When Sharon Wood climbed to the summit of Mount Everest on May 20, 1986, she never imagined that single day of her life would be something people would still be talking about 25 years later.
The only woman alongside the nation's top climbers of the day on the expedition at 29 Wood had earned her spot on the team because she was a competent climber with the skill, experience, stamina and determination the mountain would demand.
Her team included Barry Blanchard, Dwayne Congdon, expedition leader Jim Elzinga and Laurie Skreslet, the first Canadian to stand on that coveted summit in 1982.
In the end, however, Wood made history not just as the first Canadian woman to climb Everest, but as the first female from North America. Since then she has made her living speaking to thousands of groups on themes such as personal leadership, thriving though change and adversity, accomplishing more with less and the power of passion and curiosity.
"Everest - it's turned out nothing like I would have imagined," Wood said recently over a cup of tea in her hometown of Canmore, Alberta. "It's permeated every aspect of my life. I'm still making my living from it; I'm still getting e-mails for school projects, or recently from a guy writing a book. Who would have thought it would be such a prominent part of my life? I thought we would have climbed it, there'd be a kafuffle for a few months, then it would be life as usual."
And while Wood readily admits Everest has provided her with a comfortable life, at times it has been a double-edged sword.
"It's been very good to me. I have a nice house in Canmore, and a nice [Volkswagen camper] van," she said. "At the same time, it's been isolating. It attracts people in superficial ways, and challenges other friends. It's no longer a climber's mountain. Over the years, I've become somewhat inured to people's reactions, whether they're over the top, impressed, disgusted or disdainful."
While serious climbers appreciate how Wood was not only the first North American woman, but also the first woman to climb Everest by a new, technically difficult and still unrepeated route, which they climbed without any Sherpa support, the general public rarely recognizes the distinction.
No matter. Wood credits her team for their success.
"Our expedition was very much a meritocracy, no one was slated," Wood said. "Of course, I wanted to get to the top, everyone had a dream, everyone was aiming. We all had a chance. What determined it were the people who were working most consistently, who were strong and healthy and functional. We just kept our heads down and our legs churning."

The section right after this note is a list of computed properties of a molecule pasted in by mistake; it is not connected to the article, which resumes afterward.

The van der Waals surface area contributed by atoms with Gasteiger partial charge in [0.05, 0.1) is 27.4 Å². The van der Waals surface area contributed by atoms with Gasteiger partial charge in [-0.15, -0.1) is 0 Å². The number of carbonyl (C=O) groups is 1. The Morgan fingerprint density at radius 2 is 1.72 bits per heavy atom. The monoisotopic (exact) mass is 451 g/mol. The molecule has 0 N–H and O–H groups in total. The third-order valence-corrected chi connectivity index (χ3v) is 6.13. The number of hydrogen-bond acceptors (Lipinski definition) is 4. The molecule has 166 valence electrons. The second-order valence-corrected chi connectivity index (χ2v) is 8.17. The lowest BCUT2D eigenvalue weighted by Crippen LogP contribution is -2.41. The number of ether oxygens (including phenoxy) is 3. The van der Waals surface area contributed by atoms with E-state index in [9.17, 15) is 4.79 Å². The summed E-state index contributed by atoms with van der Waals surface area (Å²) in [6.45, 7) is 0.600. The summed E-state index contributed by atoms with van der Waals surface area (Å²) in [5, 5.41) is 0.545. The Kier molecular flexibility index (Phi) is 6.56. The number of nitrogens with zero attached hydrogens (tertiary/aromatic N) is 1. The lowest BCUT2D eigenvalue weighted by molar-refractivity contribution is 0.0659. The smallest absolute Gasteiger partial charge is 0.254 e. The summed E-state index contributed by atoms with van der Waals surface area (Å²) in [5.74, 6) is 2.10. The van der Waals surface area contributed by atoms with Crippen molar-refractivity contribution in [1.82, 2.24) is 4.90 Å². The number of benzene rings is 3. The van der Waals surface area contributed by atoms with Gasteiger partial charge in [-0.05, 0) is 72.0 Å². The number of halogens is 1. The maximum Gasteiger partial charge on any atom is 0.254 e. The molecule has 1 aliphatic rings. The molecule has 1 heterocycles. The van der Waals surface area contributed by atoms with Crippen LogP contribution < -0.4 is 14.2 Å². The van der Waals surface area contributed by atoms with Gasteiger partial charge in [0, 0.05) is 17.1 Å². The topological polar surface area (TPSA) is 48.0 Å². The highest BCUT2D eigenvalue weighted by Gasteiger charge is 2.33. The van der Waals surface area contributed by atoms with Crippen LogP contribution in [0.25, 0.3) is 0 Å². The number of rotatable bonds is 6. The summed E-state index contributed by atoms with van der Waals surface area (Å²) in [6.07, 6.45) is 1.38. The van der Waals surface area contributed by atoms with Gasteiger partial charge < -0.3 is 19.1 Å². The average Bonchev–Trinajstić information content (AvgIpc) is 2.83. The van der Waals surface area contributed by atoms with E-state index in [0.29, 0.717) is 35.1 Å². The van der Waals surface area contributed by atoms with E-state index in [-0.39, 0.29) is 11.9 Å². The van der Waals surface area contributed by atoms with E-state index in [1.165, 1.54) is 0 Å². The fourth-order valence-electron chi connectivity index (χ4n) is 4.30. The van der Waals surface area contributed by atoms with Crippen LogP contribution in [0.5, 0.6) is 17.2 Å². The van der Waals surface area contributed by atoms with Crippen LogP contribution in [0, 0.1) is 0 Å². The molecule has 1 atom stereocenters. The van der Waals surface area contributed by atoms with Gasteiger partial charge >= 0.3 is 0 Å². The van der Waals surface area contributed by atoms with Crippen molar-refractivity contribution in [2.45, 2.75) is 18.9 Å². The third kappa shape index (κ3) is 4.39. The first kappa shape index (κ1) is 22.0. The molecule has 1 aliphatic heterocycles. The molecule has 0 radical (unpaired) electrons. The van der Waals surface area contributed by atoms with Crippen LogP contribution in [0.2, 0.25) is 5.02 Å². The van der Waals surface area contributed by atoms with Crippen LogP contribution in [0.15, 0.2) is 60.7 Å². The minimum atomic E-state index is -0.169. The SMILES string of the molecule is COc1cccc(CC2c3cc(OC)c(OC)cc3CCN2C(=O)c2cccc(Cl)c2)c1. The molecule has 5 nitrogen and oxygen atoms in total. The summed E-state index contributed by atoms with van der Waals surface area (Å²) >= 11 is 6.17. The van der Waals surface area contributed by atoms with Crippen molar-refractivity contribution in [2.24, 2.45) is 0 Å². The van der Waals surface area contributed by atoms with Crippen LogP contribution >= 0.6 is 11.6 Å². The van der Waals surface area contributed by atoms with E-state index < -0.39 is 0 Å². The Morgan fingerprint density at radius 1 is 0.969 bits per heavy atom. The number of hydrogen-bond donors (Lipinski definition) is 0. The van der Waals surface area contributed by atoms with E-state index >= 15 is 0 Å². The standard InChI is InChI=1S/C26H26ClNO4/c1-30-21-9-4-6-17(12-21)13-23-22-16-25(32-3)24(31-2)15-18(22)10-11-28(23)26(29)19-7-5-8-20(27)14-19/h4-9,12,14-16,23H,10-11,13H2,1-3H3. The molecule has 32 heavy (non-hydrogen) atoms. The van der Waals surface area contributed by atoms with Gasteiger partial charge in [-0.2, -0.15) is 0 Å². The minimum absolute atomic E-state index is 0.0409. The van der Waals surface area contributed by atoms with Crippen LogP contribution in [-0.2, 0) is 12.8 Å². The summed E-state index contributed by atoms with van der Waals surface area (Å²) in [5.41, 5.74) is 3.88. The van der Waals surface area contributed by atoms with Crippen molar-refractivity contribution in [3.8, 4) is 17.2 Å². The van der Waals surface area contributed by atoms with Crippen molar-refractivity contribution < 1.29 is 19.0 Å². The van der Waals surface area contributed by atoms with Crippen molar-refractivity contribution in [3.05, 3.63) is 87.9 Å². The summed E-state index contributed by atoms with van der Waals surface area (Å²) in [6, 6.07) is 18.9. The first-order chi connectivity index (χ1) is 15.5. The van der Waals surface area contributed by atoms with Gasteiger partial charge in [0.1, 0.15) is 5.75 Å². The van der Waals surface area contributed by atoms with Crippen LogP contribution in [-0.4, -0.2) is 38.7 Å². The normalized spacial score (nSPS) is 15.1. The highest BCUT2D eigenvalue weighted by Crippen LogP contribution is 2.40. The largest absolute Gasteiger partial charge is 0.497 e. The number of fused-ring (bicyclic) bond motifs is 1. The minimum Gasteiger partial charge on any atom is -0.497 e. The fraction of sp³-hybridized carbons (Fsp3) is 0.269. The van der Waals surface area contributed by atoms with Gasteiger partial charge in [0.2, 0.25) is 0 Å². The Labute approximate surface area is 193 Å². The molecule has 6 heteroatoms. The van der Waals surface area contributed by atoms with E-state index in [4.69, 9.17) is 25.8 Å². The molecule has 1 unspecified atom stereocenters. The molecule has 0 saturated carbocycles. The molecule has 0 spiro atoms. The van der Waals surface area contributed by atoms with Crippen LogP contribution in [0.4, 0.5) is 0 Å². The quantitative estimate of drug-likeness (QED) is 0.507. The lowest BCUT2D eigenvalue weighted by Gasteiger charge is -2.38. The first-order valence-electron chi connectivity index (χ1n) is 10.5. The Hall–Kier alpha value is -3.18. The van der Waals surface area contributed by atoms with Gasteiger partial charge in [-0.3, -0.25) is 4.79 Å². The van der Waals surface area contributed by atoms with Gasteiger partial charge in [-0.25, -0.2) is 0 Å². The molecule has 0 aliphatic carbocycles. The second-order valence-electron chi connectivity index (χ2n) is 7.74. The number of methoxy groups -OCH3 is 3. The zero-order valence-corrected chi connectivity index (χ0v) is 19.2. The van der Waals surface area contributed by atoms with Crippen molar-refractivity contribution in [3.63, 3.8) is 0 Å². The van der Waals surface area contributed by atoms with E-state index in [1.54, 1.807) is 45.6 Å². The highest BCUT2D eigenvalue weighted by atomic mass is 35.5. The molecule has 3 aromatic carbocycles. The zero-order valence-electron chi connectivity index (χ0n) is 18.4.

By the time all was in place for a summit bid, only Alibi Sole, Blanchard, Congdon and Wood were up to the task.
"It was a crap shoot, but then somebody suggested we might have a chance at coming first for a change," Wood recalled. Cognizant that an American woman was poised to attempt the summit via another route, the Canadians seized their chance.
"We snuck in the back door," Wood said.
Never one to rest on her laurels, after the births of her sons in 1989 and 1992 Wood led a different sort of team to found Mountain Gate Community School. Running the fully accredited, private school for seven years provided an equally challenging and rewarding experience.
"It was good for me to know I could be passionate about something else and discover it was just as easy to commit fully to something that was not climbing," Wood said. "It was difficult, rich, rewarding, surprising, educational. I think I learned more about the human condition running that school than I did on an expedition. Those were high stakes, that business of educating our children."
Smiling, she related how her sons spent this past winter "living the dream", spending their summer job savings to share a doublewide trailer in Revelstoke and shred deep powder.
"The best leg up kids can have is passion," Wood stated. "To experience passion first-hand, learn what it means to be willing to commit, put in some hard time and hard work to find that passion."
As for Wood, her current passions include guiding (she's an ACMG-accredited alpine and assistant ski guide), developing her writing talent and road tripping in her "fourth and nicest" VW van to rock climb in Yosemite and Joshua Tree.
"It's been a fascinating journey," she said. "Since I turned 50, I've learned not to take myself so seriously. This is it. I'm not getting stronger anymore; I'm not climbing harder or higher grades. It was a bit of a shock in my 40s, but I think now I'm accepting it with grace."
And a VW van helps too.
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